Note: I wish the game were much more up front about this, the rules somewhere saying outright what Jacobs says in that thread referenced above. It seems that Pathfinder just kind of expects readers to reach this conclusion on their own rather than the game itself actually saying it.

\$\endgroup\$
0
4
\$\begingroup\$

Unless otherwise specified resistances to the same element do not stack, and you simply use the highest resistance to that element. This is a general rule that still applies in this situation.

Stacking refers to the act of adding together bonuses or penalties that apply to one particular check or statistic. Generally speaking, most bonuses of the same type do not stack. Instead, only the highest bonus applies. Most penalties do stack, meaning that their values are added together. Penalties and bonuses generally stack with one another, meaning that the penalties might negate or exceed part or all of the bonuses, and vice versa.

Note that although arguably the rules on bonuses do not exactly apply here, as resistance and damage reduction may not be bonuses or penalties (depending on how you define 'checks or statistical scores'; arguably they are a bonus or penalty in the same way bonuses to damage are counted a bonus). However the rules for energy resistance specify that “Each resistance ability is defined by what energy type it resists and how many points of damage are resisted.” - thus the energy type could be considered synonymous with bonus type. I.e. fire resistance 5 stacks with cold resistance 10, just as an armour bonus of 1 stacks with a natural armour bonus of 2.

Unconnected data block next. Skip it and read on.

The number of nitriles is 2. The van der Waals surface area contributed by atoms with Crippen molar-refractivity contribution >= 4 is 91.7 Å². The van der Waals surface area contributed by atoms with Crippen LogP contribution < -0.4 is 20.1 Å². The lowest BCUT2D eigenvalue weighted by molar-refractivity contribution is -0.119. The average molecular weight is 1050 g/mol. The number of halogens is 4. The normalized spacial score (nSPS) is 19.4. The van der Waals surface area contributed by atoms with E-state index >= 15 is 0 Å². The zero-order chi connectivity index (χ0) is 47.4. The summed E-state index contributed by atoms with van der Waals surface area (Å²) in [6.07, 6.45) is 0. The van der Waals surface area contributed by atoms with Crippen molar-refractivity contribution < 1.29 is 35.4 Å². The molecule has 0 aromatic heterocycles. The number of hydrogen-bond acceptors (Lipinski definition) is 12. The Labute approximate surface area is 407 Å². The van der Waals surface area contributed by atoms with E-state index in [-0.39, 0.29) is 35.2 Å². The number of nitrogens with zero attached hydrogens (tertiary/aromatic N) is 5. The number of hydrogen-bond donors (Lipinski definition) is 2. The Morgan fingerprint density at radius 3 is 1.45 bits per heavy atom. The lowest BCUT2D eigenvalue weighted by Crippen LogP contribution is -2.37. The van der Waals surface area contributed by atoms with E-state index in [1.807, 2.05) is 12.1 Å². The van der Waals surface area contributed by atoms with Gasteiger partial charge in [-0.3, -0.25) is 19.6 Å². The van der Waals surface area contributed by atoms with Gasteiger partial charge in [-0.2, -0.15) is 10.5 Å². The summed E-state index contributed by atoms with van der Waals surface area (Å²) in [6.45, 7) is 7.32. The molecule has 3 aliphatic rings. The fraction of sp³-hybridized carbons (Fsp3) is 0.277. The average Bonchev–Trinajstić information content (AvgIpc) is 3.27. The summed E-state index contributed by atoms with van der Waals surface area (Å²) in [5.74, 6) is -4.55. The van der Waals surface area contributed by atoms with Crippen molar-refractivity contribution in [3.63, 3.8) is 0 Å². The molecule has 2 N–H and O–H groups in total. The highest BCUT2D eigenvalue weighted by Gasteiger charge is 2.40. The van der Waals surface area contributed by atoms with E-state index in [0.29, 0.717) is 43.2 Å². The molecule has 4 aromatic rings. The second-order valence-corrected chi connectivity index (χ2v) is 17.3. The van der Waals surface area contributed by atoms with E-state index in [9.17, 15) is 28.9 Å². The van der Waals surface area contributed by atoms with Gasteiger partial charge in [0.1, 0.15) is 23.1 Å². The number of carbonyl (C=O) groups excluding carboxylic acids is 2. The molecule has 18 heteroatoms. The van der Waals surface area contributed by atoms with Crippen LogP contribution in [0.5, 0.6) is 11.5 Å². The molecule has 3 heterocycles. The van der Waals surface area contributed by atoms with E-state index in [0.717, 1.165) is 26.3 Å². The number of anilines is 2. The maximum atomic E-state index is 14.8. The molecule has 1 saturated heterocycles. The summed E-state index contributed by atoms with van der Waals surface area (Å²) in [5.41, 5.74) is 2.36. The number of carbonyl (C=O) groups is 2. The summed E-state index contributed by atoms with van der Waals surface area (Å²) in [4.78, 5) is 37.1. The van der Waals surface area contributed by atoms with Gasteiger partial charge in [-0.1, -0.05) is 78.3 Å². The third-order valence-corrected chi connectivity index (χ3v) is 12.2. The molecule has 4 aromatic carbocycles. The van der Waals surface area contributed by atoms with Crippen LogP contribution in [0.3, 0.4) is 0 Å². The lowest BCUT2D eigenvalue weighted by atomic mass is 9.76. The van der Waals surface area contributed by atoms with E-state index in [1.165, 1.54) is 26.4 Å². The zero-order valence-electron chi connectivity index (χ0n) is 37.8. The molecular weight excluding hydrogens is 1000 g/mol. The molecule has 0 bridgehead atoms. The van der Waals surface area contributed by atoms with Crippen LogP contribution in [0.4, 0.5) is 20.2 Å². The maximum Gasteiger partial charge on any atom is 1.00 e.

Similarly to the above sources the rules on Damage Reduction are very clear that multiple damage reductions do not stack, and give an example of how the general rule above applies to a situation they arguably don't explicitly cover.

If a creature has damage reduction from more than one source, the two forms of damage reduction do not stack. Instead, the creature gets the benefit of the best damage reduction in a given situation.

\$\endgroup\$
0

Your Answer

By clicking “Post Your Answer”, you agree to our terms of service, privacy policy and cookie policy

Not the answer you're looking for? Browse other questions tagged or ask your own question.